A disproportionate number of women small business owners find affordable access to childcare in Australia a barrier to starting and growing their businesses.
The latest data from the Productivity Commission shows there was a 22% rise in the number of parents in Australia who did not work due to the cost of childcare in 2020 compared with the previous year.
Based on those figures, 90,000 Australian parents stayed out of the workforce last year because the cost of childcare was too high.
Australian small business and family enterprise ombudsman Kate Carnell has come out in support of reforming the childcare system, saying access to high-quality, affordable early education would deliver “essential support to women in small business”.
“Women make up more than a third of Australia’s small business owners — 38%,” Carnell said in a statement on Wednesday.
“We know the COVID recession had a disproportionate impact on women. With childcare fees remaining too high, mothers — more often than not — need to spend more time at home to look after their kids rather than working to grow their business,” she said.
Carnell is urging the government to consider innovative ways to increase participation rates for women in the workforce to ensure productivity gains and to benefit businesses.
There are a number of ways for the government to do this, Carnell says, including making childcare more tax-effective or by phasing in an expanded subsidy scheme which is estimated to deliver an $11 billion boost to the economy.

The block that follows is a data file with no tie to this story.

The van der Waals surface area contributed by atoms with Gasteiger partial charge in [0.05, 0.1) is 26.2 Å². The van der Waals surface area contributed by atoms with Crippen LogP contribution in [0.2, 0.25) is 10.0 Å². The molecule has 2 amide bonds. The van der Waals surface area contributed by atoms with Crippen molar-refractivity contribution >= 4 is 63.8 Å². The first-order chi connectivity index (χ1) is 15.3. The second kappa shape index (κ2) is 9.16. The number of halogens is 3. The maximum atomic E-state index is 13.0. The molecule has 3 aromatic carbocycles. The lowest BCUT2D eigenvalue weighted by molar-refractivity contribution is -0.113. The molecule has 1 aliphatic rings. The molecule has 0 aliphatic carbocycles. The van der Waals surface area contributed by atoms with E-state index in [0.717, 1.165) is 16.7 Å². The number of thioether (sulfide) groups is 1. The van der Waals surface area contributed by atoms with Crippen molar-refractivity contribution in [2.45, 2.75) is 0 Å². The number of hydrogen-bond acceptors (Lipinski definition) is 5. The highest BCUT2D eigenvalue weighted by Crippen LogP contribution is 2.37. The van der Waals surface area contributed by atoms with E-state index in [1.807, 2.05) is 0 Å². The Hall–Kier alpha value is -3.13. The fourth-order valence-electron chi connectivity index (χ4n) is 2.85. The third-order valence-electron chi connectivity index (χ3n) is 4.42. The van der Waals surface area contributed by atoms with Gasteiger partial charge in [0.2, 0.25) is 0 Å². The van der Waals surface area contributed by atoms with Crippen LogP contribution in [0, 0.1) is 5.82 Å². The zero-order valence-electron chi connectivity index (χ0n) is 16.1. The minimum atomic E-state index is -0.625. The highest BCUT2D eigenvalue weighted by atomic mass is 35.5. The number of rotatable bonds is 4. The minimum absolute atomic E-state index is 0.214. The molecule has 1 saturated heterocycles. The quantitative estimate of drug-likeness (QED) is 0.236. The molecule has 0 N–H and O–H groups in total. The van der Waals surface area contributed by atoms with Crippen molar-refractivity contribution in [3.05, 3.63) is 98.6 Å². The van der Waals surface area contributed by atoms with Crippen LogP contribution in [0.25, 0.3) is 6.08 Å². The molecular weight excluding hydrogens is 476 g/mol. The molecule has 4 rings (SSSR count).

Angela Henderson, who owns a business consultancy and is a mother of two, says unaffordable childcare is the biggest barrier women face when pursuing business growth.
“If women had better access to daycare, we would also be making Australia a wealthier country,” she says.
Ultimately, Henderson says the issue boils down to choice, because the cost of childcare reduces the options women have when making decisions about their businesses.
Henderson sees her own clients constantly face tough decisions about whether they should devote more time to their business or family and, in some instances, whether to establish a business in the first place.
“We no longer have choice. Women have to decide between either this or that because of circumstances,” she says.
“Whereas if women had access to universal childcare, they could choose to send their kids to childcare for three days and know they could focus on their business.”
When her business was a side-hustle back in 2010, Henderson says she delayed investing more time in growing the business because she was not able to afford to work less in her full-time role.
“It was a catch 22. I still had to keep working, even though I knew my business could have taken off and grown a lot faster, but I had to keep working and pay for day care,” she says.
The push for access to universal childcare is gaining pace, with a new campaign by Thrive by Five urging federal and state governments to make childcare universal and taxpayer-funded.
Speaking to the National Press Club on Wednesday, former South Australian premier Jay Weatherill and Nicola Forrest, co-founder of Minderoo Foundation, called on governments and the broader community to have the will to make childcare affordable for parents.
“There’s no doubt the current system really punishes women,” Weatherill said on Wednesday.
“We have got all these highly educated and talented women who are close to the peak of their productivity. We’re not actually utilising their services and we need them.”